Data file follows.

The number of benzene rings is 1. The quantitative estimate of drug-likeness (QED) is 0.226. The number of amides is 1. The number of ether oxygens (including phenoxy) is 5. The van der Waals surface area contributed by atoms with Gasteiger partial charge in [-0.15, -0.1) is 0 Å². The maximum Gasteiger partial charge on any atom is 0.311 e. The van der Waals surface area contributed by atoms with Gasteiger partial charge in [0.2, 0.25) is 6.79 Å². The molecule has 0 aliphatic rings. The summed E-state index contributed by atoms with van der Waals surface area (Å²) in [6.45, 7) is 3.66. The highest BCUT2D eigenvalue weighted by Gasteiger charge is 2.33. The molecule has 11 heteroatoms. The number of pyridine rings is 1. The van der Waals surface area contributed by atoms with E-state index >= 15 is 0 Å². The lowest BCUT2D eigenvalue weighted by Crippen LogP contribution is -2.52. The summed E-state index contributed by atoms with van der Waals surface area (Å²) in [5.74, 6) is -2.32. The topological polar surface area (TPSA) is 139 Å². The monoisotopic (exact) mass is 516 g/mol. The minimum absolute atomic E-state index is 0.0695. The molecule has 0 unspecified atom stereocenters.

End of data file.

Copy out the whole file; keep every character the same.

The number of benzene rings is 1. The quantitative estimate of drug-likeness (QED) is 0.226. The number of amides is 1. The number of ether oxygens (including phenoxy) is 5. The van der Waals surface area contributed by atoms with Gasteiger partial charge in [-0.15, -0.1) is 0 Å². The maximum Gasteiger partial charge on any atom is 0.311 e. The van der Waals surface area contributed by atoms with Gasteiger partial charge in [0.2, 0.25) is 6.79 Å². The molecule has 0 aliphatic rings. The summed E-state index contributed by atoms with van der Waals surface area (Å²) in [6.45, 7) is 3.66. The highest BCUT2D eigenvalue weighted by Gasteiger charge is 2.33. The molecule has 11 heteroatoms. The number of pyridine rings is 1. The van der Waals surface area contributed by atoms with E-state index >= 15 is 0 Å². The lowest BCUT2D eigenvalue weighted by Crippen LogP contribution is -2.52. The summed E-state index contributed by atoms with van der Waals surface area (Å²) in [5.74, 6) is -2.32. The topological polar surface area (TPSA) is 139 Å². The monoisotopic (exact) mass is 516 g/mol. The minimum absolute atomic E-state index is 0.0695. The molecule has 0 unspecified atom stereocenters.